Fig. 2.  

The form of the leading order eigenfunction F0(X) given by solution (8) and normalised so as to have maximum value unity. The left panel shows the form of F0(X) for n = 1 and M = 1 (leftmost curve), 2, 3 and 4 (rightmost curve). In the right panel is shown F0(X) with M = 1 and n=1,,4 with the nth mode having n – 1 interior zeros.


Gravity waves

Gravity wave solutions are characterised by σ>1 which again can be ascertained using elementary analysis of the governing Equation (4). While the appropriate form of the low-frequency planetary modes could be deduced by comparing the first two terms in the coefficient of F(θ) in (4), as σ grows the size of the first term diminishes and the key balance comes into play once σθ1. In contrast to the planetary case, there is no reason to suppose that solutions will proceed in powers of θB2 meaning that the appropriate expansions for the solutions become

((17a,b) )
F(X)=F˜0(X)+θB F˜1(X)+θB2 F˜2(X)withσ=θB1 σ˜0+σ˜1+θB σ˜2+.

The equation for F˜0 is very similar to that we had for planetary waves and

((18) )

Again, this is a scaled Bessel equation with solution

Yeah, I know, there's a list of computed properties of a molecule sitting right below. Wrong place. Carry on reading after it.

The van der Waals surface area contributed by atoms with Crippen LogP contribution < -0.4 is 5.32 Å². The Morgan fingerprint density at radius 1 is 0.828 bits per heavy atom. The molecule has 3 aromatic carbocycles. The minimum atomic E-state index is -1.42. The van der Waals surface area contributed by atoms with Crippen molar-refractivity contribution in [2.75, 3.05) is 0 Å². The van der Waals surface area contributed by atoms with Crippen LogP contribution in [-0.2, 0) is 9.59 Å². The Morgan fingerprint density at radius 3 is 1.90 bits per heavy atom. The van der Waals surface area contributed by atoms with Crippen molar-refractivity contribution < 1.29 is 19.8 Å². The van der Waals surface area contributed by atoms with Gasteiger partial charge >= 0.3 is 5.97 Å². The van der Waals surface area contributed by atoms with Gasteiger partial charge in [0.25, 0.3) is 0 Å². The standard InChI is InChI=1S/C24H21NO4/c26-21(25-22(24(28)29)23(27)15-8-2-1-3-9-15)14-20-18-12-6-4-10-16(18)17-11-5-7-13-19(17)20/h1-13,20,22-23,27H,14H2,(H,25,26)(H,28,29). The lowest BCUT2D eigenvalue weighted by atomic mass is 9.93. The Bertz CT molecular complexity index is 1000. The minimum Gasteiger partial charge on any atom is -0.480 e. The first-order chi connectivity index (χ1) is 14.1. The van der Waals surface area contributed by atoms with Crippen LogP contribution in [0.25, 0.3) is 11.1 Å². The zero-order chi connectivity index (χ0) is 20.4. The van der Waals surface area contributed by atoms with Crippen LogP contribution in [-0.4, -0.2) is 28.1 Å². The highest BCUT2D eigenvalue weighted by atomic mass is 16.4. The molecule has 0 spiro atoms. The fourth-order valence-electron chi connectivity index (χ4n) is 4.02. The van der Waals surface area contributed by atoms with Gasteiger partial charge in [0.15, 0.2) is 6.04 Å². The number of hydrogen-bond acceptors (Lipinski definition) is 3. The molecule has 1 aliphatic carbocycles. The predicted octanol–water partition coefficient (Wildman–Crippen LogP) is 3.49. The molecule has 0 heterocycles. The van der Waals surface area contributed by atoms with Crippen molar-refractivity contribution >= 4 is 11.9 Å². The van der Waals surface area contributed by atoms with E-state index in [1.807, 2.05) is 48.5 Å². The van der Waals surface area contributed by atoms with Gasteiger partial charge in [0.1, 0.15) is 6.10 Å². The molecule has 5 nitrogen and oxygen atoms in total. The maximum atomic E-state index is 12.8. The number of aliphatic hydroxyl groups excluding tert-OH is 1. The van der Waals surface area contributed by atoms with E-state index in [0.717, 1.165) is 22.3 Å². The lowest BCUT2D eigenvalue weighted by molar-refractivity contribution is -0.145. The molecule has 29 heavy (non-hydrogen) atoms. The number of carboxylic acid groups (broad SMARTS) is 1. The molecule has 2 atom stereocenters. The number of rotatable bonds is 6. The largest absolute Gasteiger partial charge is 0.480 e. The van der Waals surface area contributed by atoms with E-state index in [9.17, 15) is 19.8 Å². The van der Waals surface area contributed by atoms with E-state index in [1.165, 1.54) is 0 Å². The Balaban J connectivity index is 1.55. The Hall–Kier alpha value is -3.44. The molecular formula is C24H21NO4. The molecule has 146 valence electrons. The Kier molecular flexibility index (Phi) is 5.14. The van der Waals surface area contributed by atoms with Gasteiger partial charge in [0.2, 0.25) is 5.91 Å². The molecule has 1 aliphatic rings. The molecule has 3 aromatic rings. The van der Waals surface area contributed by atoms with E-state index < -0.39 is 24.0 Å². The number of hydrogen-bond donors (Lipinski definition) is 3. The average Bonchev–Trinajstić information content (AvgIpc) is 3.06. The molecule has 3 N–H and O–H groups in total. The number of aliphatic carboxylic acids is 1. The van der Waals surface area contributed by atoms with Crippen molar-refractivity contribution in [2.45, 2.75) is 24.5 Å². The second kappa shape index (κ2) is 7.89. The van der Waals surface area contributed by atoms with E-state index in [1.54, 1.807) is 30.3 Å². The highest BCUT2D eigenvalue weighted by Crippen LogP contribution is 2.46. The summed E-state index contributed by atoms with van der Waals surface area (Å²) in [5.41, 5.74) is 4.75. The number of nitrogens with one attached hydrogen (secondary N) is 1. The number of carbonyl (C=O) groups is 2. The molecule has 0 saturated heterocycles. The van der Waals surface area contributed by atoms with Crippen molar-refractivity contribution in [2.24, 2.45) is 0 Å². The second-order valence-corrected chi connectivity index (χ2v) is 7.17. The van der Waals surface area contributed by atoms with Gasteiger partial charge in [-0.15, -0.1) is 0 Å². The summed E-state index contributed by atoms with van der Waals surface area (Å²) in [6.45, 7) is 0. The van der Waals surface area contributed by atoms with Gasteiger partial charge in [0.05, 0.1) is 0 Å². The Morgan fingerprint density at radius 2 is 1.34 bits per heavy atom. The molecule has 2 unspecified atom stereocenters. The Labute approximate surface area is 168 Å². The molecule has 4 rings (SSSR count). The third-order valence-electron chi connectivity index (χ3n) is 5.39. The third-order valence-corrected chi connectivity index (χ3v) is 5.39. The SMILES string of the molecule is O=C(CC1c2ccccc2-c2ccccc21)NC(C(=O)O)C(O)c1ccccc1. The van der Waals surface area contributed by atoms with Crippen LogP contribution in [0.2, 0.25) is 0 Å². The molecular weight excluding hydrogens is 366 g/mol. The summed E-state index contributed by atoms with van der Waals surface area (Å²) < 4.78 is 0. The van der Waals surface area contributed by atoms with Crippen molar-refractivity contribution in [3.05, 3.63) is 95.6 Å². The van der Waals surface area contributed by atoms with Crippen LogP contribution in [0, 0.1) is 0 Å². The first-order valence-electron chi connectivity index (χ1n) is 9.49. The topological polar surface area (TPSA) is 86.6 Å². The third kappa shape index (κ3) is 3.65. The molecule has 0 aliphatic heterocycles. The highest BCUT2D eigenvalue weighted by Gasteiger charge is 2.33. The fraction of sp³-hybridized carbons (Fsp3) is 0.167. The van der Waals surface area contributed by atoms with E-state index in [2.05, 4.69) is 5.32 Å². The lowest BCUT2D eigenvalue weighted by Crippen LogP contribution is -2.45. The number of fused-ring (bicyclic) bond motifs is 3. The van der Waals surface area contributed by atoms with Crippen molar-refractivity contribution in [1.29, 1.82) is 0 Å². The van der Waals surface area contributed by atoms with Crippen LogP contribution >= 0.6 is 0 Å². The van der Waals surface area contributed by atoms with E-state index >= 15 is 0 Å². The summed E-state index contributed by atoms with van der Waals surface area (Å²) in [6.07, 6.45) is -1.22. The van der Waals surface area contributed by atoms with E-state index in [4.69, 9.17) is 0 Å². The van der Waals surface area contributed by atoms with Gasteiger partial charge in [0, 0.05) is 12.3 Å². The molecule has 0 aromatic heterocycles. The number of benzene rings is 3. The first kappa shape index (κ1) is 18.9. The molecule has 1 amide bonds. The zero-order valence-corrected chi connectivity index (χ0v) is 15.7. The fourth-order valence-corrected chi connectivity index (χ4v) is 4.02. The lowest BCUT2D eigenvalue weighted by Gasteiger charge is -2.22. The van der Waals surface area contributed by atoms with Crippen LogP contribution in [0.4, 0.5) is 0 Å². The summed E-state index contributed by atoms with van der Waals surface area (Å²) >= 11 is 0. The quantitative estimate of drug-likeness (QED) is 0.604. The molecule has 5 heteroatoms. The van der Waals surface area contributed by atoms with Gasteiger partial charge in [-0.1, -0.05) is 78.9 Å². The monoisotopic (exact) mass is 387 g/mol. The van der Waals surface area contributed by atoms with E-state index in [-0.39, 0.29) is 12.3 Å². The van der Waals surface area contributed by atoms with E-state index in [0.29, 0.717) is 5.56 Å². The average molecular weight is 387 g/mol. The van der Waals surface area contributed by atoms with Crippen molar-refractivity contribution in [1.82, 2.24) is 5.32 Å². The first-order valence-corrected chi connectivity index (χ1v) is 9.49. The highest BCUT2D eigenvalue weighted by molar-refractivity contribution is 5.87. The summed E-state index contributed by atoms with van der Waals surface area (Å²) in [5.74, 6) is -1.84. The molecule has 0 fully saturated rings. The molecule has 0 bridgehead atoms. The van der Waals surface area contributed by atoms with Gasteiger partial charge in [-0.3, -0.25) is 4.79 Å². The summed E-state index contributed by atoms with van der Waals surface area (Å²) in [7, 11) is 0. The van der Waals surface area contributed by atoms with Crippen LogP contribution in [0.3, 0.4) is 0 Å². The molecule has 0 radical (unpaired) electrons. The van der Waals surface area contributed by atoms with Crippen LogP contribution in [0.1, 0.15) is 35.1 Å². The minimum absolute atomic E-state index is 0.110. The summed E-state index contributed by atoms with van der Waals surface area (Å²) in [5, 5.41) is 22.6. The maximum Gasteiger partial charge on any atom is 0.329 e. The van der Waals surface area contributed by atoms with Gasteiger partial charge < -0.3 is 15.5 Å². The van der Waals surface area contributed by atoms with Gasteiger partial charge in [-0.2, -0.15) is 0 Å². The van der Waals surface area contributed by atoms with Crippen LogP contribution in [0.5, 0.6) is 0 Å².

((19) )
that fulfills the condition at X = 0. The difference arises in the boundary condition at X = 1; previously we required F0(1)=0 but for these relatively high-frequency gravity waves this becomes F˜0(1)=0 instead. The consequence is that the solution is consistent with the boundary condition if Λ=j|m|,n defined to be the nth zero of the derivatives of the Bessel function. Apart from that, the overall structure is not at all dissimilar. With Λ now fixed we deduce the leading order frequency
((20) )

At next order it follows that


which admits the solution

((21) )
this automatically satisfies the regularity condition at X = 0 and the requisite edge condition F˜1(1)=(m/σ˜0)F˜0(1) is met if